A new Omnienthusiast recipe for smothered pasture-raised pork chops with rosemary, wilted greens, roasted murasaki sweet potatoes, and onion micro greens is one of Meg’s appetizing creations — fancy and festive enough to upgrade any dinner table (full recipe at the bottom of this article). If you look close, you will see that she sourced three local, small farms for the ingredients: Pork chops from Bowling Green Farm; Red Tree Farmstead baby mustards, mizuna, arugula and purple sweet potatoes; onion microgreens from My Mustard Seed LLC.


The mutual benefit of having local, fresh products available through both farmer’s markets and subscription services is the inspiration for Meg’s food blog. Small consumers such as Meg are the backbone of many small farm operations. The reaction from these three farmers to the influencer, social media, and blogger marketing like Meg’s is positive and welcomed.

“Small consumer orders and local farmers’ markets are everything for us. It is essentially 100 percent of our business,” said Derek Turner of Bryantown, Maryland’s Bowling Green Farm. Derek along with wife Beth and children Ruby and Luke are raising heritage pork and chickens entirely on pasture and woodlands that have been in their family for 200 years.

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When Red Tree Farmstead, in Charles County, Maryland launched a bi-weekly delivery service to customers beyond Southern Maryland, Meg noted that several of her Omnienthusiast readers became new customers after repeatedly seeing her praise new generation farmers, Becky and Mark’s products, on her blog.

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Woman-owned and minority-owned My Mustard Seed LLC is an organically grown microgreens operation in Southern Maryland.

Co-founder Tresor Thomas says, “The driving forces of our work are building a solid foundation for our family, providing fresh sustainable products and doing our part in healing the environment, the markets bridge the gap between local producers and the community and offers us a chance to engage with consumers on a more personable level. We believe this builds lasting relationships and trust that is not often obtainable through larger businesses.”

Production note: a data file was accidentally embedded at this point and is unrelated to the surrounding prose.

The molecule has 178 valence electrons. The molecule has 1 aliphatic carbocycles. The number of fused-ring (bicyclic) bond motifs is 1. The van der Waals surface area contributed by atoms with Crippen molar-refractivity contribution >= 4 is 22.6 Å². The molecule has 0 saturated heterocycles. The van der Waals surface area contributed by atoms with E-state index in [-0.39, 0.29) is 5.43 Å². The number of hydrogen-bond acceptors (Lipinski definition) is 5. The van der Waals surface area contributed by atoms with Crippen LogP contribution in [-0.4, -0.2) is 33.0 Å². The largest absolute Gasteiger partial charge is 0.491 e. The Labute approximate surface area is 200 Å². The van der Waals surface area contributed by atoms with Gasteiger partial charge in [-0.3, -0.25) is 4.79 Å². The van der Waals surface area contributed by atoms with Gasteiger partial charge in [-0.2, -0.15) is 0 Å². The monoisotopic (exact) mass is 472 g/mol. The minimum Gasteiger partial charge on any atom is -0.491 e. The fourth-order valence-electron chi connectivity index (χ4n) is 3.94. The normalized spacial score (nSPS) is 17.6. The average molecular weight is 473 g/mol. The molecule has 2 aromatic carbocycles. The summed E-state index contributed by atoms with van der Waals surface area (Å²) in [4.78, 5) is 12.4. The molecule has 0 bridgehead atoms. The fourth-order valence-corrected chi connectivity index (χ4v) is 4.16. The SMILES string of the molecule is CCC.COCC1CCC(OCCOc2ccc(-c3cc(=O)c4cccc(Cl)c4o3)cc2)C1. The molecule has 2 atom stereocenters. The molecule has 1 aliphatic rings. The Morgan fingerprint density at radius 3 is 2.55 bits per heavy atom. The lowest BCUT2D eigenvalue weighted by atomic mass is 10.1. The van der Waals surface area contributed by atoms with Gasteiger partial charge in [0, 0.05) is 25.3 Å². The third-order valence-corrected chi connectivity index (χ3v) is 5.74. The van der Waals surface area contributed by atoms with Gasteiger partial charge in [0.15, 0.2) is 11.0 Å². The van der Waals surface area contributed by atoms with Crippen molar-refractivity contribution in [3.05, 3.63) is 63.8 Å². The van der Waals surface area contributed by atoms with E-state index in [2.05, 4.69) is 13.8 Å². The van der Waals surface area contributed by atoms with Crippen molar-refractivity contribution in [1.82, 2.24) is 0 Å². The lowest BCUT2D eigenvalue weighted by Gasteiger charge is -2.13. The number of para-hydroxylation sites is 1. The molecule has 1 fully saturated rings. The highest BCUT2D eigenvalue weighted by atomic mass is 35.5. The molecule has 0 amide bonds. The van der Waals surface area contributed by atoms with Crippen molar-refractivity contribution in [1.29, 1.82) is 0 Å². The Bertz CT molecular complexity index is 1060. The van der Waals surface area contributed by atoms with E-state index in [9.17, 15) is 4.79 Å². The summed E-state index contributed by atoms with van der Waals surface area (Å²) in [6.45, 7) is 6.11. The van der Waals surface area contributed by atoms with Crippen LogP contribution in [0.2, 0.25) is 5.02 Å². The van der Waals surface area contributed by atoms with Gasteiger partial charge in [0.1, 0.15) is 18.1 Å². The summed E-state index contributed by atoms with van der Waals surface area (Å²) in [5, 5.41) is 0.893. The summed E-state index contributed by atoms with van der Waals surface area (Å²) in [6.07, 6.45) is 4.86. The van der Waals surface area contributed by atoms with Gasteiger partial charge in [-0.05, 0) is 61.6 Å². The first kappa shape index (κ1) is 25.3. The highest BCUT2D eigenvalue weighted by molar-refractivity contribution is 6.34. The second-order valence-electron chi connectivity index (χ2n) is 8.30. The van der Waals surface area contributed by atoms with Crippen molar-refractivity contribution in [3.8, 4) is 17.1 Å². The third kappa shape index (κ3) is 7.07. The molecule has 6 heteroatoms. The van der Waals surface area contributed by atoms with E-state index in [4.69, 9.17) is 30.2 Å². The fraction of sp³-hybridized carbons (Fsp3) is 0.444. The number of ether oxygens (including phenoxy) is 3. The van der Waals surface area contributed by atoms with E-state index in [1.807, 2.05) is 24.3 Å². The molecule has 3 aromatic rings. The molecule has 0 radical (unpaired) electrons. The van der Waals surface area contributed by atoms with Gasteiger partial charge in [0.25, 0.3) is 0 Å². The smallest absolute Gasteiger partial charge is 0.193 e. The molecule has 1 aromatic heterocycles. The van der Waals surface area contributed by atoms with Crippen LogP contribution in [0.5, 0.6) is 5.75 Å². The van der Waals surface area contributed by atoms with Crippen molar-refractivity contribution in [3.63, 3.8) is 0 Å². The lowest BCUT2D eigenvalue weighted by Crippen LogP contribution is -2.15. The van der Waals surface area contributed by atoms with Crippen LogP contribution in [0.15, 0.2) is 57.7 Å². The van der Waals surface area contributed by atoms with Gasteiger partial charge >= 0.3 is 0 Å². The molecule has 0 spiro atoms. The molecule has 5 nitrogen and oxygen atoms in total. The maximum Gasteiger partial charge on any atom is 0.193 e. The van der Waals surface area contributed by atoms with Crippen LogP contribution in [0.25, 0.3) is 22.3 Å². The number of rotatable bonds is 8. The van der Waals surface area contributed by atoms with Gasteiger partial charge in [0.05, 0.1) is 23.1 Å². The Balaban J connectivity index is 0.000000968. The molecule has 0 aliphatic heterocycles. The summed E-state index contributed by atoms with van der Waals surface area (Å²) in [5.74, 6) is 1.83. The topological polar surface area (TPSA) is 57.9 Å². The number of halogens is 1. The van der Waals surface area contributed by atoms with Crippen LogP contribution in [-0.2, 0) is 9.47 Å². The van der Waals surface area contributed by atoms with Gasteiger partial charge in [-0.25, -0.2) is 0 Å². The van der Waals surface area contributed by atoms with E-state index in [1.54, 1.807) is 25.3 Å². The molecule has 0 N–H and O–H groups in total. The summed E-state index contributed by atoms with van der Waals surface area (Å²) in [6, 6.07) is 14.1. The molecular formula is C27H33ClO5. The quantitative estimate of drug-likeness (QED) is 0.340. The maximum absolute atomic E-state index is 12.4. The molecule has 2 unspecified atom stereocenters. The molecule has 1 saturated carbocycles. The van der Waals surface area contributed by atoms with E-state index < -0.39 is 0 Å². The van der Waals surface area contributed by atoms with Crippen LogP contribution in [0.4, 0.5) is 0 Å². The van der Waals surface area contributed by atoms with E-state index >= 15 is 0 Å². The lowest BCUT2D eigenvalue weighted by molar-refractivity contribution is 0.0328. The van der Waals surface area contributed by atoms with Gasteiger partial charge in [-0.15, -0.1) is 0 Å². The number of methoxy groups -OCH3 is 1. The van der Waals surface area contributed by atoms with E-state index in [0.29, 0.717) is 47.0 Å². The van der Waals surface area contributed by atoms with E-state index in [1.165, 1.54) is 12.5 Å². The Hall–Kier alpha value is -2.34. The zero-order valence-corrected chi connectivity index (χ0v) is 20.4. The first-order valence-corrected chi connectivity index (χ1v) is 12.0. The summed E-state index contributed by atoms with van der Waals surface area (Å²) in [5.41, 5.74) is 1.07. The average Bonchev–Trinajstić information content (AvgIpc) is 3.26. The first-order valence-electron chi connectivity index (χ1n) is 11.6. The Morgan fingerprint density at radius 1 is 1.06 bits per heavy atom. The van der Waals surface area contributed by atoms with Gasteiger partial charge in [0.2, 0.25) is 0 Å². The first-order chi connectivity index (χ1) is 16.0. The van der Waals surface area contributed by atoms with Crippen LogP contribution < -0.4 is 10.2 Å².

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This year has been especially tough on small businesses and there is no end in sight. In about a month, we will wish away a year of social unrest and social-distancing and welcome in 2021 with hopes for restoration and relief. On Dec. 31, the impacts of COVID-19 will not disappear with the drop of a sparkling ball in New York’s Times Square, so taking care of our families, friends and neighbors will remain a priority in our communities. ‘Tis the season to Be Kind and Buy Local. Are you doing your part?


Savory Smothered Pork Chops w/ Wilted Greens and Sweet Potato

If you are a frequenter of farmers’ markets like me, you know that autumn gives us seasonal gifts of some of the most delicious greens and root vegetables — stuff you usually can’t find in supermarkets!